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5 Reasons to Garden with Your Kids

Many parents wonder how they can convince their children to eat healthier and not just pick at those vegetables, moving them around the plate without ever putting a bite in their mouths. Turns out there’s a simple way to turn even the pickiest child into a vegetable lover. The big secret is gardening.

  1. It Builds Responsibility – This may come as a surprise, but it really shouldn’t. Any time you involve your child in a process, they tend to love and respect the results more fully than if you excluded them. We instinctively know this as parents and apply it all the time, letting our children help build a tree house, letting them decide on a design concept for their own rooms, or involving them in family decisions. These decisions can be small, like choosing a restaurant for dinner, or big, like moving or having more children. So, if you want your children to love and respect proper nutrition, why not apply this same instinctual principle to the food we eat?

  2. It’s Easy – Gardening doesn’t need to be difficult. If you are new to it, start with a few seeds in little pots on a window sill. You can find seed kits for just a dollar in many stores for herbs, small vegetables, and strawberries. That’s a great beginning. If you are feeling more adventurous, start with four or five large pots on your porch or balcony and plant herbs and tomatoes. Or go all out and plot out a piece of your backyard to get planting. Gardening centers are happy to guide you with what to plant, when, where, and any other concerns you may have during the journey. Don’t forget to involve your kids. Even if you have just a few herbs in the windowsill, if they’re included, they’ll be reminding you to use them. Children can help with planting, watering, hoeing, weeding, and watching out for pests. Any way they can help that makes them feel involved with the garden will lead to amazing benefits.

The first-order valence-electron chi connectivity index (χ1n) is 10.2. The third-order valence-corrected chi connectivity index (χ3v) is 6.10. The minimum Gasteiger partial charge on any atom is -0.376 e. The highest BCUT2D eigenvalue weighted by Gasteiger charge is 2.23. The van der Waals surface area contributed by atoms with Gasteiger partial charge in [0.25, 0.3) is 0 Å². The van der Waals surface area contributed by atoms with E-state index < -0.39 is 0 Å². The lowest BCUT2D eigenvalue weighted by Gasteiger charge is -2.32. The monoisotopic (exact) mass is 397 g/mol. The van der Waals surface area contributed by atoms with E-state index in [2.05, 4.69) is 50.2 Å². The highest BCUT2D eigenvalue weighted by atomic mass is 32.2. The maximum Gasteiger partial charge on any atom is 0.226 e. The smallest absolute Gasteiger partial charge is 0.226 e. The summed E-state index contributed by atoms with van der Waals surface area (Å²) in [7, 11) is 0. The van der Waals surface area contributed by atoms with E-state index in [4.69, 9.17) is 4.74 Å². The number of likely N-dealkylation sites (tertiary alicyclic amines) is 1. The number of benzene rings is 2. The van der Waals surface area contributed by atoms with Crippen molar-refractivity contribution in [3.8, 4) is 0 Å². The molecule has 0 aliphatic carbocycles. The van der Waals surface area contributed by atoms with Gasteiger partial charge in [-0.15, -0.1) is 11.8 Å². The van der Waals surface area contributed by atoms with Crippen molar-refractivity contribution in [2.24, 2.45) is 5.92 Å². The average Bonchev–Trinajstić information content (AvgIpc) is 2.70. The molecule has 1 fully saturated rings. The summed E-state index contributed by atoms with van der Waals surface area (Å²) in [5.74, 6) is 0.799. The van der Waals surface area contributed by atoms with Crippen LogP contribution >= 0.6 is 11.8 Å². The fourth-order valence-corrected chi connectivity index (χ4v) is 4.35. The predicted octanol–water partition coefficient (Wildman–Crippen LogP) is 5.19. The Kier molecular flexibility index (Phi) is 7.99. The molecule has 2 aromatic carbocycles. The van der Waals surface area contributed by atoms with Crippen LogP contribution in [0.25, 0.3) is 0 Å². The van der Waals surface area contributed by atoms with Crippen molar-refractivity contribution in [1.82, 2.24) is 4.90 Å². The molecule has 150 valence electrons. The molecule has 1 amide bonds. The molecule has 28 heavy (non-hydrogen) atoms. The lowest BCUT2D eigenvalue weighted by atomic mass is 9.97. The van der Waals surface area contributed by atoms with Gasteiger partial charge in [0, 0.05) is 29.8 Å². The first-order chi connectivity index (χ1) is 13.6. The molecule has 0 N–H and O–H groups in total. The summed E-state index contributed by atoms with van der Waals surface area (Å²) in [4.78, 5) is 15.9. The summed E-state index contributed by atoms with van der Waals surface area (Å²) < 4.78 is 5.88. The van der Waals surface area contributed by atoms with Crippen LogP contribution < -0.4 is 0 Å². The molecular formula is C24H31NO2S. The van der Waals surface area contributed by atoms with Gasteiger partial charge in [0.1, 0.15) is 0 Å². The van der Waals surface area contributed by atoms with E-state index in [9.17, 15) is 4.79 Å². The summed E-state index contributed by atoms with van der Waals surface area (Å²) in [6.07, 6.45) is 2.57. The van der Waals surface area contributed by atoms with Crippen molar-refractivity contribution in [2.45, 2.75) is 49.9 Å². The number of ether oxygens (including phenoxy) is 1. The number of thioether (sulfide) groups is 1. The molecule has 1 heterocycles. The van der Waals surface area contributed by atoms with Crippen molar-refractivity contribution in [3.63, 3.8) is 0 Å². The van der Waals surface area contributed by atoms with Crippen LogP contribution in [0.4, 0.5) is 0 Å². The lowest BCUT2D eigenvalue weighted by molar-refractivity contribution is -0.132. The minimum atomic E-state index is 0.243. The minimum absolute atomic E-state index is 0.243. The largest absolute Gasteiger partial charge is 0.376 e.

3. Healthier Children – Children who garden eat more fruits and vegetables than those who don’t. They take pride in what they’ve planted, watched grow, and helped cultivate, encouraging them to try the fruits of their labor, things that they would have looked upon with distrust and disgust otherwise. This doesn’t stop when all the fruits and vegetables have been harvested either. They will be more interested in the produce aisle at the grocery store. Children who garden also spend more time outdoors in the fresh air and sunshine. They get some good exercise helping plant, weed, and harvest too.
  4. Long Lasting Results – Children who garden also choose to eat more fruits and vegetables in future meals, are more likely to try new varieties, and learn valuable lessons that stick with them through adulthood. Gardening as a child naturally leads to happier, healthier adults. The work and play of gardening diminishes stress and anxiety. It reduces the risk of disease and boosts the immune system. Gardening creates a better understanding of nutrition. It develops self-worth, work ethic, and a well-developed sense of responsibility. Gardening also teaches respect for the planet and the vital plants that give us food and oxygen. These children go on to do better in school, testing higher than other children, especially in science.

5. It’s Fun – Probably the best part of gardening with children is how much fun this wholesome activity can be and how much it brings a family together around food-giving plants and the dinner table. Start a garden today and see where it take you and your family.

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